In a blog post written on Dogfish Head’s website, they state that:
Because we believe in working collaboratively with other brewers in handling these disputes, we have called and emailed Namaste Brewing in hopes of resolving the matter brewer-to-brewer. (We have not sent a cease-and-desist and have not taken any legal action, as has been reported.) We have given them several creative solutions in an effort to alleviate any hardship they might face in making the changes, including the option to continue to sell the beer at their existing location and at festivals. Another option was to allow them ample time to phase out the name.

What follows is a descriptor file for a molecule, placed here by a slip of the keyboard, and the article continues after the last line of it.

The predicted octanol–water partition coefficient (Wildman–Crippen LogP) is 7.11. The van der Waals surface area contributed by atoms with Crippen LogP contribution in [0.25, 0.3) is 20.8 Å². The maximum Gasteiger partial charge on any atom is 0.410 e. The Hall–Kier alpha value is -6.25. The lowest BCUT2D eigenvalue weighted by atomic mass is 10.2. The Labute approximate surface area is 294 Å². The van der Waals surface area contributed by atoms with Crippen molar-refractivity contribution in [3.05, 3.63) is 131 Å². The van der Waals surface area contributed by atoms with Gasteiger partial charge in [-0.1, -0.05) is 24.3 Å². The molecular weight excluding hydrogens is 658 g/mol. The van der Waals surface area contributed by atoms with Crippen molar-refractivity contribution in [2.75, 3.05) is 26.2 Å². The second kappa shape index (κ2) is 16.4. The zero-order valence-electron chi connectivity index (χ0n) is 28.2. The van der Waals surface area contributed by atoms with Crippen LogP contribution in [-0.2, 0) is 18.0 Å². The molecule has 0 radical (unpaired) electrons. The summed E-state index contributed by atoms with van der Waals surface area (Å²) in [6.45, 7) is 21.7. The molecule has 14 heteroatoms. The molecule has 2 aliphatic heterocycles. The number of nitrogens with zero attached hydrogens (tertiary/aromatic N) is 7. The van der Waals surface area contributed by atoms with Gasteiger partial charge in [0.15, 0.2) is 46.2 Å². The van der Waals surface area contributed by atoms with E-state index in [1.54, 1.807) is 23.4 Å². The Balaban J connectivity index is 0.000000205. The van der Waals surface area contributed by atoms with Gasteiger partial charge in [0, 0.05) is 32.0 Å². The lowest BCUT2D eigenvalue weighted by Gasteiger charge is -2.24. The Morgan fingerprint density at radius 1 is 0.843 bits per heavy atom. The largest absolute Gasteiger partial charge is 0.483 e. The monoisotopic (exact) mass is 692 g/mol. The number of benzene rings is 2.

Dogfish Head is correct to say that they need to defend their mark. In fact, any trademark owner that is made aware of unauthorized use of their mark should act to protect their mark. This is because U.S. trademark law states that abandonment of a trademark may occur if the owner of the mark allows authorized as well as unauthorized third-parties to use the mark without adequate supervision. Therefore, if Dogfish Head did not monitor the use of its mark and act accordingly to protect the mark, there is a good chance that a court would conclude that the company has lost its exclusive rights to the mark.
Let’s hope that this trademark conflict can be resolve in an amicable manner.
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